What is a notary block, and why should you use one?

A notary block is a formal statement that certifies the authenticity of a signature on a document.

It confirms the signer appeared before a notary, was identified by them, and voluntarily signed the document in their presence. 

But what does “notary” even mean?

And what is a “notary statement”? Let’s explore these concepts in a little more detail below.

What is a “notary block”?

A notary block – sometimes known as a “notary acknowledgment” – is a legal statement that certifies a document has been witnessed and approved by a notary public.

This is the formal name given to a public official whose role is to confirm the identities of the signatories to a document.

Once this is done, the document is signed in the presence of the notary, who adds a notary signature block to confirm its authenticity.

In doing so, the notary is also affirming that the parties signed voluntarily.

Many documents need notary public signature blocks to have full legal force. Examples include:

Note that not all of these legal documents will need a notary public signature block in every jurisdiction.

Laws about notarization vary from state to state, so you should always check the requirements in your area before proceeding.

What is included in a notary block?

There are a few standard elements you’ll generally find in a notary signature block.

Again, the exact wording may vary depending on the state and document, but the following are commonplace:

  • The state and county the document is being notarized in
  • The date of signing
  • A statement from the notary to explain how the signers’ identities were confirmed
  • A statement that those signing did so of their own free will
  • The notary public’s signature
  • The notary public’s seal or stamp
  • The notary’s commission expiry date

Notary signature blocks may differ regarding certain details, but for the most part, they tend to be pretty similar.

Notary signature block examples

It’s probably useful at this point to give some examples of notarized documents and the layout you can expect a notary acknowledgment to have.

First, here’s an example of a document signature block confirming a notary public has witnessed a document being signed:

State of [name of state]

County of ____________________

Signed before me on _______________________, 20____

by __________________________________ (name(s) of individual(s) making statement).


(Notary’s official signature)


(Title of office)


(Commission expiration)

Here’s a second example, this time to confirm an individual can legally act as a representative.

Note how the wording is slightly different, but the overall idea is the same:

State of [name of state]

County of ____________________

This record was acknowledged before me on  _________________________, 20 _____

by _________________________ as   (type of authority, such as officer or trustee) of  

(name of party/entity on behalf of whom the record was executed).

(name of officer or agent, title of officer or agent) of (name of corporation acknowledging)

a (state or place of incorporation) corporation, on behalf of the corporation.


(Notary’s official signature)


(Title of office)


(Commission expiration)

Also, on a notary document, you’ll see a seal or stamp.

When an official is notarizing a document in the traditional way, this will literally be an inked stamp that includes the name of the notary, the state they’re licensed in, their ID number, and the date their commission expires.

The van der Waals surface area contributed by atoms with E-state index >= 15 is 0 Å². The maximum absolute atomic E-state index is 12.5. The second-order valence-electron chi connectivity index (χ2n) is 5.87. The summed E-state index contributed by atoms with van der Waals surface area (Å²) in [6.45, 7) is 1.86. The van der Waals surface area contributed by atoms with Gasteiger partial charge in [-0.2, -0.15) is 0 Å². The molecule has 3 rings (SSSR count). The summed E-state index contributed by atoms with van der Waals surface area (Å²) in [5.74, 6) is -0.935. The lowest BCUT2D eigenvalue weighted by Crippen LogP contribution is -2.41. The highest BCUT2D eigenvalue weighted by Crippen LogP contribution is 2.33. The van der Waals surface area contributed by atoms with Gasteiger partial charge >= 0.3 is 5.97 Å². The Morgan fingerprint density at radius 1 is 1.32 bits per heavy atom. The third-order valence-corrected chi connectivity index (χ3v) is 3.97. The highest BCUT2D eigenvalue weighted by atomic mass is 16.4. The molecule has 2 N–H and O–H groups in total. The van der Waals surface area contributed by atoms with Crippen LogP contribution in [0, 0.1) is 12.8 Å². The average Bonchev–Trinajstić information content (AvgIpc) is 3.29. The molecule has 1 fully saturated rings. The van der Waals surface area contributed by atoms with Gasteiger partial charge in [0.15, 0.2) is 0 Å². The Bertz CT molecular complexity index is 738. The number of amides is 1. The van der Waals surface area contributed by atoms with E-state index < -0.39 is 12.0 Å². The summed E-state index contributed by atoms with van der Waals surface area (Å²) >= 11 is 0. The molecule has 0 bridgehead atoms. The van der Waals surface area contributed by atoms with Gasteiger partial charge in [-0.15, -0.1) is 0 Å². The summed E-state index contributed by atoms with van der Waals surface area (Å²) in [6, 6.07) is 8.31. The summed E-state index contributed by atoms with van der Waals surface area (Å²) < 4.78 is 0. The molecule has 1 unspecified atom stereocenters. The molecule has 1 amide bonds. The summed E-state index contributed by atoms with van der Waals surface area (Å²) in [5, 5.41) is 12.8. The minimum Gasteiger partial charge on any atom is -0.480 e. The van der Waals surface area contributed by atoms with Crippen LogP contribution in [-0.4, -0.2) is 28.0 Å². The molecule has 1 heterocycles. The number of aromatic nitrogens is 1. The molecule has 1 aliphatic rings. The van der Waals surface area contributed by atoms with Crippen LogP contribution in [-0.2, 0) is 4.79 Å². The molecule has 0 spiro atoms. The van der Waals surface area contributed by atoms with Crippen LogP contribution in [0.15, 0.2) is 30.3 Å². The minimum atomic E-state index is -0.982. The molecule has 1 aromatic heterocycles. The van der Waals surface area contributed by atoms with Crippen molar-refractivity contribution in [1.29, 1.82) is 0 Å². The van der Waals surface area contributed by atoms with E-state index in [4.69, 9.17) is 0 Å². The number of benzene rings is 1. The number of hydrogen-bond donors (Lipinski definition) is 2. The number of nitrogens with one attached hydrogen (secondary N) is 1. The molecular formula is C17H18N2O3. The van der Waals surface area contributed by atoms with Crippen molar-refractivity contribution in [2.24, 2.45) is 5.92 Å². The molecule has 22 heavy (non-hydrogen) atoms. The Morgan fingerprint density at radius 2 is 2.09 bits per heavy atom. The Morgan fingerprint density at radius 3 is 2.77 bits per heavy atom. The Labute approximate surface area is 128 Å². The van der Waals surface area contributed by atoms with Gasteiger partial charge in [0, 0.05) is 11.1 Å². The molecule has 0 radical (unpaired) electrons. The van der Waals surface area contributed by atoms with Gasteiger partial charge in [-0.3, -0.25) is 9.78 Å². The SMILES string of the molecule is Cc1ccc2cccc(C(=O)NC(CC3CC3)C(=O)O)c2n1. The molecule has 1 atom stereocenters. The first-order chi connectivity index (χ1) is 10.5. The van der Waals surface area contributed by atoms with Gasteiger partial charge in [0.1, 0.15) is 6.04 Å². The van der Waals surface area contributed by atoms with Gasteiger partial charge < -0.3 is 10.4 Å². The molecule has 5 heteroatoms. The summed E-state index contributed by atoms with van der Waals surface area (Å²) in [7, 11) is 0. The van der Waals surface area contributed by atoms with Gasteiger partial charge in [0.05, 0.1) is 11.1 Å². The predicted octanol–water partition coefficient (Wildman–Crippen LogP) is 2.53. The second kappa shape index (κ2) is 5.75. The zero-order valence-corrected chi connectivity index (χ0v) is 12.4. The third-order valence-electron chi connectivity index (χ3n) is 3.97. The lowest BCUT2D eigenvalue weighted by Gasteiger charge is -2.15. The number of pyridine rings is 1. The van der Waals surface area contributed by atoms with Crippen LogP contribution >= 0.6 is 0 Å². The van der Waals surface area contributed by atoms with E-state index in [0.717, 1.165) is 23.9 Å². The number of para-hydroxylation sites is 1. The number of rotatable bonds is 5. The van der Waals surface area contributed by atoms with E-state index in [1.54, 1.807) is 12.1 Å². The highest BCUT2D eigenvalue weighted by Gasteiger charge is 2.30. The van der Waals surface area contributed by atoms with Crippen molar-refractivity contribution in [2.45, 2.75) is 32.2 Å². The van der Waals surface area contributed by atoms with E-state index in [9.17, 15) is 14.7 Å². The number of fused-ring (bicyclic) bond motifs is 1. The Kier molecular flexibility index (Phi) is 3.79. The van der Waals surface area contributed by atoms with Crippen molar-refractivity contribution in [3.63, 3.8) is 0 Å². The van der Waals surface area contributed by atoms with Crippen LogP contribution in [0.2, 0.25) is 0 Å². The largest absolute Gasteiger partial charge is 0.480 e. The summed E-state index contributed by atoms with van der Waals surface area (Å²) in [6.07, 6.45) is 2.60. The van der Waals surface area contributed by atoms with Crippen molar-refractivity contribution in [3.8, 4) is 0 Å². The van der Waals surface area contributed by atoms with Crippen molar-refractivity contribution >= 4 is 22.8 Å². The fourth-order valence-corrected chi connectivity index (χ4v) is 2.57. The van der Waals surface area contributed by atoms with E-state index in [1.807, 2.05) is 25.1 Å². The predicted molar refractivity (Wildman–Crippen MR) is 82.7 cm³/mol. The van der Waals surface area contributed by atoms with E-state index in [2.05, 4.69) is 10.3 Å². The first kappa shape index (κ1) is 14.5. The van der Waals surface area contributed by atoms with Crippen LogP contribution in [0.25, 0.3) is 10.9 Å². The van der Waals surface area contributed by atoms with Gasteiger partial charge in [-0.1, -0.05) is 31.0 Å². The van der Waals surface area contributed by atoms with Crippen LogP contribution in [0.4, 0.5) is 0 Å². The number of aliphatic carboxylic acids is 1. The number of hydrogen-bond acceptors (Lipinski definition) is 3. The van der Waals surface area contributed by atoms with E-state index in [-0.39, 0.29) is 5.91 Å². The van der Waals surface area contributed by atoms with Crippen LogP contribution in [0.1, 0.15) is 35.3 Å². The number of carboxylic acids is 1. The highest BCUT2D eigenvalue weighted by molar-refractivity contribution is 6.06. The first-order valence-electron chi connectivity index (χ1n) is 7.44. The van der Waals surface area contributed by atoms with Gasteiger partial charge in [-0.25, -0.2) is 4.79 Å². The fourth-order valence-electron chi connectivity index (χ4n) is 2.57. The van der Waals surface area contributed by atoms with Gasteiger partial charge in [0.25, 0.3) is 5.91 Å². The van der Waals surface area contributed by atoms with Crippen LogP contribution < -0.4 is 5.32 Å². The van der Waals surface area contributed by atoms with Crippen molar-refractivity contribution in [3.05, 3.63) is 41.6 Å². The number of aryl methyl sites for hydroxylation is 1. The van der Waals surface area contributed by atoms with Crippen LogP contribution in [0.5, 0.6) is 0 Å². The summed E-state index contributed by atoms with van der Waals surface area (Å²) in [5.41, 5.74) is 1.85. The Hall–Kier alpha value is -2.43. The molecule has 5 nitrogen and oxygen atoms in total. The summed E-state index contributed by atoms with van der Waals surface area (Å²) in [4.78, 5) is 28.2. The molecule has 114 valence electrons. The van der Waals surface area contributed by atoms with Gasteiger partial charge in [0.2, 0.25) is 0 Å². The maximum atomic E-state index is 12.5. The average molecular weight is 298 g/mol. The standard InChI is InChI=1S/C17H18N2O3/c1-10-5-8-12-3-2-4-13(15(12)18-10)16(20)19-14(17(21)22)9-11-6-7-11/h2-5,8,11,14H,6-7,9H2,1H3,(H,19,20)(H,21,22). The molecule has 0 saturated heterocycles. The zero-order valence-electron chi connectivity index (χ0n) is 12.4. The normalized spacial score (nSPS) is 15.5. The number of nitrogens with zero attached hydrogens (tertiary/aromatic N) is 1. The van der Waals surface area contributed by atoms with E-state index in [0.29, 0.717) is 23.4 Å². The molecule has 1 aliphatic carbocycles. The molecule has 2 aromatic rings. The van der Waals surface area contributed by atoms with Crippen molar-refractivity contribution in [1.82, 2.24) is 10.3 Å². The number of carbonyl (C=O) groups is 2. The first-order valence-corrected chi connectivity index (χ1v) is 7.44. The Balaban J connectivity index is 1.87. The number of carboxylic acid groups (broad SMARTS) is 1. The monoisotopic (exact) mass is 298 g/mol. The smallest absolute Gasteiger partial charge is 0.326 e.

Can notarization be done online?

Given that notarization usually involves a trusted public official having to be in the room when a document is signed, you may well assume that online notarization isn’t possible. 

Here’s some good news. In recent times, remote online notarization (RON) has actually become legal in many jurisdictions.

Now, you may be wondering how you can notarize a document online. It’s all down to modern technology.

You see, a notary public has several specific legal obligations. Here’s a quick reminder of what they are:

  • To verify the signers’ identities
  • To witness the signatures
  • To ensure everyone signing is doing so willingly

Notice that all of these can be carried out remotely using video conferencing and secure electronic signature software.

This means there’s no longer any need for a notarized signature to be signed on paper or in person.

How to create a notary block in PandaDoc

Creating a notary block is simplicity itself with PandaDoc’s Content Library.

This lets you create document items and templates by uploading files or building these from scratch.

For these documents to carry any legal weight, however, you will need a digital notary seal.

Check your state regulations to make sure you can access one of these. 

Then, simply upload your document to the PandaDoc Content Library and build your notary block template from there.

RON: Quick, secure, and easy

The beauty of RON is that it’s fast and straightforward since there’s no need to meet with a notary in person.

And, with PandaDoc, you have everything you require to make it happen in one place.

Using PandaDoc Notary, you can build the necessary documents, use secure ID verification, invite multiple signers to sign at once, and use the Electronic Journaling feature to record and archive your notary sessions as soon as they’re complete.

You can also be sure that documents are state-compliant and tamper-proof using an X509 signing certificate.

Overall, this means you’ll benefit from smoother workflows and faster results, which is good news for both you and your clients.